Alan Yentob was born into an Iraqi Jewish family in London, and was educated at the independent The King’s School, Ely and Leeds University. (Anmerkung: der Vater von Sarah Wagenknecht ist auch „Iraner“, den Sarah nie zu sehen bekommen hat…)
He joined the BBC as a trainee in the BBC World Service in 1968.
In 1973, Yentob became a producer and director working on the high-profile documentary series, Omnibus,
- for which in 1975 he made a famous film called Cracked Actor about the musician David Bowie.
He went on later in 1975 to initiate another famous BBC documentary series, Arena, of which he was to remain the Editor until 1985, and the series itself still returns for semi-regular editions as of 2006.
He left Arena to become the BBC’s Head of Music and Arts, a position he occupied until 1987, when he was promoted to Controller of BBC Two, one of the youngest channel controllers in the BBC’s history. Under Yentob’s five year stewardship BBC Two was re-vitalised and he introduced many innovations in programming such as The Late Show, Have I Got News For You, Absolutely Fabulous and Wallace and Gromit‚s The Wrong Trousers.
Yentob was rewarded for his success in 1993 when he was promoted to Controller of BBC One, responsible for the output of the BBC’s premier channel. His time here was seen as another success and he remained in the post for three years until 1996, when he was promoted again to become BBC Television’s overall Director of Programmes.
This appointment was only a brief one, however, before a re-organisation of the BBC’s Executive Committee led to the creation of a new post, filled by Yentob, of Director of Drama, Entertainment and Children’s. This placed Yentob in overall supervision of the BBC’s output in these three genres across all media – radio, television and Internet. He occupied this post until June 2004, when new BBC Director-General Mark Thompson re-organised the BBC’s executive committee and promoted Yentob to the new post of BBC Creative Director, responsible for overseeing BBC creative output across television, radio and interactive services.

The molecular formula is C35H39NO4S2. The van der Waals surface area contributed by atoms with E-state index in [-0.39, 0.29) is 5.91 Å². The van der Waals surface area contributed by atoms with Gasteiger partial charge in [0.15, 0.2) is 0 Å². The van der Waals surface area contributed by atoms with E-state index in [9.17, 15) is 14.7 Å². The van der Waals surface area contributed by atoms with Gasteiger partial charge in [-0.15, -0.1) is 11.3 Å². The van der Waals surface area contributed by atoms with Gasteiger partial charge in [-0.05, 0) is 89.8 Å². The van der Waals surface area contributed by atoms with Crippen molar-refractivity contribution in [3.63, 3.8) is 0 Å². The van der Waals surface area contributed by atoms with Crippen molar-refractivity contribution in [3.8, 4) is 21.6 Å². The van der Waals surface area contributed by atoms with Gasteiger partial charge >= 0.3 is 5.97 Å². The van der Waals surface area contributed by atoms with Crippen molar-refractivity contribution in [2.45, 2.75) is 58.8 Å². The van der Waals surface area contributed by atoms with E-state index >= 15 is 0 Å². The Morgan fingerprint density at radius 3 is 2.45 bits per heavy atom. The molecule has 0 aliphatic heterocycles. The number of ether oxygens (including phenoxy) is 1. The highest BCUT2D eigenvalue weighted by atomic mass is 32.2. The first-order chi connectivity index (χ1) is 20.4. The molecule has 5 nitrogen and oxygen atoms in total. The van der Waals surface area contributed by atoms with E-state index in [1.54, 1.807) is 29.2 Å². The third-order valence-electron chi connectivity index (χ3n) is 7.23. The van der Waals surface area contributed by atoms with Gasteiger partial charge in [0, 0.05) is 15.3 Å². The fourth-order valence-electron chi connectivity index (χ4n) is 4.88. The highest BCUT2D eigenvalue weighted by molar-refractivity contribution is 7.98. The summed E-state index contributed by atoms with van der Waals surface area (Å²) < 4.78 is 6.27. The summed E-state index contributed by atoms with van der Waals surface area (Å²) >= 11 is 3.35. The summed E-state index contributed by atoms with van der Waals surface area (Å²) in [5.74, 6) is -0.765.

One episode of Imagine has Yentob explore the World Wide Web, Blogging, User created content, and even the use of Wikipedia, exploring people’s motives and satisfaction that can be had from sharing information on such a large scale. His own blog, created during the making of the episode, was subsequently deleted and purged. In 2007, Yentob appeared as the ‚host‘ of the satirical Imagine a Mildly Amusing Panel Show, a spoof Imagine… episode focused on the comedy panel game Never Mind the Buzzcocks.
Alan Yentob’s reputation was affected when it was revealed that his participation in some of the interviews for Imagine had been faked.
Yentob has been warned not to do this again, but otherwise not disciplined, much to the disgruntlement of some who have seen more junior staff lose their jobs for lesser misdemeanours.
In July 2009 he was revealed to have accumulated a pension worth £6.3m, giving an annual retirement income of £216,667 for the rest of his life. This is one of the biggest pensions in the public sector. He has been on the Board of Trustees of The Architecture Foundation.
On 16 March 2010, Yentob and Nigella Lawson opened the new Jewish Museum in Camden, London.
He is referred to by the nickname Botney (Yentob spelled backwards) by the magazine Private Eye.
Yentob is married to Philippa Walker, a television producer. He has two children, Isabella and Jacob.
Yentob’s twenty-year-old son Jacob Walker Yentob was wounded in a stabbing incident in September 2006. Jacob and a friend were stabbed after refusing to hand over valuables to a robber who knocked on the door at the family’s four-storey Victorian home in Notting Hill. Both teenagers needed hospital attention after the attack.
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